Get it?

  36. Ian Barrington

    The proverb/ question could mean many things however for me it poses that the forest is a community, and the tree is ourselves. The ‘nobody’ is consciousness and the ability/ thought or desire to communicate.

    Every community needs a voice

  37. António Alfaiate

    “Sound can be viewed as a wave motion in the air or other elastic media. In this case, the sound is a stimulus. Sound can also be viewed as an excitation of the hearing mechanism that results in the perception of sound. In this case, the sound is a sensation”, with such a broad spectrum of possibilities this question does not have a right answer; We could discuss the existence of sound, the existence of a tree and its motion, our existence, mater, and of the universe itself. After the question being laid in this faction, however, we are accepting a common framework for debate. We are accepting a rational common ground for understanding the meaning of the words and concepts of “tree”, “sound”, “nobody”, “listening”, and also of space “there” and time “when”. We are implicitly accepting one level of reality that cannot be dismissed by examining separately the terms of the proposition. The question needs to maintain its integrity. to being answered binarily-yes or no. This being said the answer still needs to be conditional and connected with other questions that allow to define the terms of the proposition and reduce the relative uncertainty to zero. This process allows to know the exact terms of the question- without that, all the answers can be wrong. Without the right question being made we cannot have the right answer, and this question is too short to ambiguous and incomplete to be certain. If responded directly this cannot be accepted as a serious question. Another side of it, and maybe the source of its appeal is that there is no right answer unless you made other questions and debate other aspects like existence, reality and the human condition as we are.

  38. Ivy ;)

    just heard a song it said “run away to a world we can design” what if we can really design what if it is all an illusion that we could create then once we created it froget about it and then when we have finshed that creation simply to go make another one. It would be a reality that we belived in what if we thought one person was mad. But they were really just living there own reality and we ours I know this does not quite fit in with philosphy I mean it does a bit but really what if it really is all a reality.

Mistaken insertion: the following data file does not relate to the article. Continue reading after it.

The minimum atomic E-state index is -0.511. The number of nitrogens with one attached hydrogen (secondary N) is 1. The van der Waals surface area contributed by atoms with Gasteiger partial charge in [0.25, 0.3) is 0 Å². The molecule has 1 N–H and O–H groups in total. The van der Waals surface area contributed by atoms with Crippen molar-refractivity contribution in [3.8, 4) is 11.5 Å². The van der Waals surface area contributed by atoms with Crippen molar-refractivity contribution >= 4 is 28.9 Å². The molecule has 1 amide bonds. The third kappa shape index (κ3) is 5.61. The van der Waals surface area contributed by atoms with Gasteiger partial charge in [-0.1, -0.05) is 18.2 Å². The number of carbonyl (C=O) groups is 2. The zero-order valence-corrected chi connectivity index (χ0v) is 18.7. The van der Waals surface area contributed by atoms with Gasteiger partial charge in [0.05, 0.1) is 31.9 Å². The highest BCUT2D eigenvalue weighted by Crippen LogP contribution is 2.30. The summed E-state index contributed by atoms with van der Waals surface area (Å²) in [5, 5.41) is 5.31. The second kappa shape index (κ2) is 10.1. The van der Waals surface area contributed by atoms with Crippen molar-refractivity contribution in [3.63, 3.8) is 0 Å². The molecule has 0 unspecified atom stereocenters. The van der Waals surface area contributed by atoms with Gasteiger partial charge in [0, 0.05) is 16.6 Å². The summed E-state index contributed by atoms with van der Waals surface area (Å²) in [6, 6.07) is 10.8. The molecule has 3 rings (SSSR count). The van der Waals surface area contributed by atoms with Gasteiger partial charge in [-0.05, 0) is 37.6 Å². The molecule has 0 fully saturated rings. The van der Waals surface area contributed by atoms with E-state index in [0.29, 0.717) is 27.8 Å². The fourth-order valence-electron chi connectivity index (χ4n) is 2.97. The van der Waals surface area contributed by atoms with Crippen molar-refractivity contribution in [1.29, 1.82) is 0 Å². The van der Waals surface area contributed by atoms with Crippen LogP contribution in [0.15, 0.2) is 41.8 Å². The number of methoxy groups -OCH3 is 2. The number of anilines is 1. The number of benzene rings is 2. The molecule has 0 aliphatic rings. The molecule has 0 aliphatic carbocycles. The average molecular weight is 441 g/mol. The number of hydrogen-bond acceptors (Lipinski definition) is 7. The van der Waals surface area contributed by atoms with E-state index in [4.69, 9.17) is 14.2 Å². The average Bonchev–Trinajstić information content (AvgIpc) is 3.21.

39. Myself

    Does the tree fall on earth, or on another planet with an atmosphere? If not… no air vibrations and certainly no sound :D

  40. […] of things. There are a number of these but I believe the most commonly known is this one: “If a tree falls in a forest and no one is around to hear it, does it make a sound?“. Here’s a collection of answers to this question for the […]

  41. Kerpow

    If i sing a song and no sound recording device was there to capture it. Did i sing a song?

  42. Mason

    Ive thought about this question for a very long time. A few years ago I realized what it actually means. I believe its a metaphor. If nobody was around to percieve the sound then it minds well have never happened… which is why we are here in the universe. To percieve and enjoy it, if no intellegent life existed in the universe is it really there? Yes and no, yes because physically it exists and no because its existence isnt perceived so it makes no difference if it exists or not without perception. So in a sense each an every one of us GIVES this universe meaning.

  43. Brigitte Moreau

    I really like how Bob Spencer answered :)

  44. […] It’s perplexing because at first, it’s so obvious — just because no one heard a sound doesn’t mean a sound did not occur. But then you start to think about it a little more deeply and you could easily lose your mind in the philosophical George Berkeley quote. In the most literal of senses, philosophers have quantified the definition of “sound” down to the vibrations and frequencies of a tree hitting the earth. But then there’s also the human side of the experience, what our ears actually hear. […]

  45. Christopher Chan

    I feel like making a religion. In any case, interesting article, would love to see more.

  46. Arnold

    …”This kind of result cannot be reconciled with any theory which ascribes fixed properties to the particles prior to measurement.”…

    Isn’t that quantum particles and other phenomena, then…are “here there”…

    We have phenomenon of nature, we have the phenomenon of observation, phenomenon of evolution and phenomenon of forces… ,Who are we when a tree falls in a forest…